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PLoS By Category | Recent PLoS Articles
Science Policy

“Whom Should I Pass To?” The More Options the More Attentional Guidance from Working Memory
Published: Thursday, May 02, 2013
Author: Philip Furley et al.

by Philip Furley, Daniel Memmert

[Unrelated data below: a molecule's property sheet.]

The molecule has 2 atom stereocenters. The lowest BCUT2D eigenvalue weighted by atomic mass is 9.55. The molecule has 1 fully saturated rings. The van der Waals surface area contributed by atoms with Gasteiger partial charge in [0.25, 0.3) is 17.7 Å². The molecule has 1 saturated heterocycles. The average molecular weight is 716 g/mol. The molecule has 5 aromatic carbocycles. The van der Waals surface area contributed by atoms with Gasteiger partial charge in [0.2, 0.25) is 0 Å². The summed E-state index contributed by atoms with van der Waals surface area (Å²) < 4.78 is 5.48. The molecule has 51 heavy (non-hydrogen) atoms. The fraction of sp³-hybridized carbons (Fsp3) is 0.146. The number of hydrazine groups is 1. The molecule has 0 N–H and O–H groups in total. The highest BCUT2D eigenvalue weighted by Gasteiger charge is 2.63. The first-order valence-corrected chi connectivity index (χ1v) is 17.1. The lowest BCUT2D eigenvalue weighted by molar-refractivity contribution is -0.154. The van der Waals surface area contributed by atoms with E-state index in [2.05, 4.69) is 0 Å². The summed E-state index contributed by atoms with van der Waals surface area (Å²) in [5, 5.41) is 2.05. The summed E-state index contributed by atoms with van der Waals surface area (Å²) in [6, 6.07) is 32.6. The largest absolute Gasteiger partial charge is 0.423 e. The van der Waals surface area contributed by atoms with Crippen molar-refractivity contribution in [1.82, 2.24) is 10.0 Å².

Three experiments investigated the predictions of the biased competition theory of selective attention in a computer based sport task. According to this theory objects held in the circuitry of working memory (WM) automatically bias attention to objects in a visual scene that match or are related to the WM representation. Specifically, we investigated whether certain players that are activated in the circuitry of WM automatically draw attention and receive a competitive advantage in a computer based sport task. In all three experiments participants had to hold an image of a certain player in WM while engaged in a speeded sport task. In Experiment 1 participants had to identify as quickly as possible which player was in possession of the ball. In Experiment 2 and 3 participants had to decide to which player they would pass to in a cartoon team handball situation and a photo picture basketball situation. The results support the biased competition theory of selective attention and suggest that certain decision options receive a competitive advantage if they are associated with the activated contents in the circuitry of WM and that this effect is more pronounced when more decision options compete for attention. A further extension compared to previous research was that the contents of working memory not only biased attention but also actual decisions that can lead to passing errors in sport. We critically discuss the applied implications of the findings.
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